There are many great benefits to having work buddies. I know I am so thankful for mine. These are people you spend a lot of time with during the work week, and they can help by being a positive beacon in what could be a somewhat negative situation or environment. Grab your favorite work friend(s) and go for a walk at lunch or eat lunch together and talk about the latest episode of Jane the Virgin (great show, highly recommend it).
Please note that I didn’t say “these people are great for complaining about our terrible boss, or to gossip about your cube mate”. Remember how I said the emotions you carry at work leak into your non-work life? Yeah. Let’s not go there with negative talk and complaining (yeah, yeah. I know. Sometimes easier said than done. I’m guilty too. But seriously, work on it).
Be active in your pursuit of something else
If you are at a point where you feel you need to get out of a particular job, be active in your pursuit of something else. Yes, it can be scary, but is it scarier than staying in a job that makes you miserable?
Do one thing each day that will get you closer to your goal of a new job. Even if it is something small, being active in looking will provide a self of control, which can be very powerful in a job you feel you have no control over.
Join different job hunting sites. Ask your friends, family, and neighbors if they know of anyone hiring that would be a good fit for your skillset. Network, network, network. Or maybe you’re working on a side business. Whatever it is, do SOMETHING each day.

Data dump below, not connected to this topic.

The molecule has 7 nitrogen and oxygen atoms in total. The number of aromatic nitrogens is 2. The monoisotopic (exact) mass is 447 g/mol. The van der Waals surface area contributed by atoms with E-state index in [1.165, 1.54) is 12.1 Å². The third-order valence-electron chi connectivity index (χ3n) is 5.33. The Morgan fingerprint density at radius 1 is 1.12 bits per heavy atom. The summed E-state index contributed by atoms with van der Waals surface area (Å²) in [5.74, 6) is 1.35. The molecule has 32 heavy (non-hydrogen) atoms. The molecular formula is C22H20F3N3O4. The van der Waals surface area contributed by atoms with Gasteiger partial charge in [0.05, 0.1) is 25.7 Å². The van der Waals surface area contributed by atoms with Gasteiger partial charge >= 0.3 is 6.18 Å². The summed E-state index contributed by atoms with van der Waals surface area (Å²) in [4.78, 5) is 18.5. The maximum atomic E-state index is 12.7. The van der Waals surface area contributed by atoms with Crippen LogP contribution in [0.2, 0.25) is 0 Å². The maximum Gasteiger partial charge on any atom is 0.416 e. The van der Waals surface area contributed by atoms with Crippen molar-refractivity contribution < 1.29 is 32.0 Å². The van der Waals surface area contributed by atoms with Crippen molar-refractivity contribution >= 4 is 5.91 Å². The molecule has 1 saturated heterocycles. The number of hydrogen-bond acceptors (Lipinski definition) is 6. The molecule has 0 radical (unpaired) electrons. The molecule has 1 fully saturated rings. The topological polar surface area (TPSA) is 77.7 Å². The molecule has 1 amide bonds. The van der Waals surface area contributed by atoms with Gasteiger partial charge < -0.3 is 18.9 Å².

Don’t become complacent. Don’t burn bridges.
Remember when I mentioned my dream job turn nightmare job at the beginning of this post (we’ll call it job ‘A’ for this example)? Before I took that job, I had been working at the same job for many years (job ‘B’). However, I had become complacent and unhappy. After I left my job ‘A’, I went crawling back to my boss at job ‘B’, and basically begged for ANY type of job they would have for me. Man, that was a lesson in humility. And a lesson not to become complacent or burn bridges. Luckily, I hadn’t done the latter, and they rehired me. But I easily could have.
Don’t become so complacent, unhappy, and miserable that you burn bridges. You never know when you may need a particular job for a reference, or when you may come crawling back because you realized the job wasn’t really all that bad and it was just your attitude. Or maybe that’s just me.
Figure out the lessons you can take away from this
But seriously. What can you learn from this particular job? I already mentioned different skills you can take away from it and put on your resume. But what about anything deeper?
In past jobs, I’ve learned that particular organizations are not actually what I’m looking for. That a particular boss is not the type of person I would care to work for in the future. How to deal with negative co-workers.
Think about what you can take away, and be thankful for that lesson.
You may get to a point where you need to set boundaries. What these boundaries look like will be unique to each person. But if you’re finding you’re constantly stressed, working additional hours at home, miserable, etc., figure out what you need to do.
Maybe it’s telling your boss certain hours that you aren’t able to work. Maybe it’s making an agreement with your spouse that you both can only talk about work for 10 minutes and then not again for the rest of the day. Maybe you decide to take public transportation 1-2 times a week so you can read, listen to podcasts, or watch a show during your commute.
Whatever it is, set up some boundaries so you can give yourself the mental break you need.
Do you have any tips for being happy in a job that makes you unhappy? I’d LOVE to hear it in the comments below!
Want to learn how to adopt a reduction based lifestyle (through mindfulness, minimalism, anxiety management, and zero waste living but not sure where to start?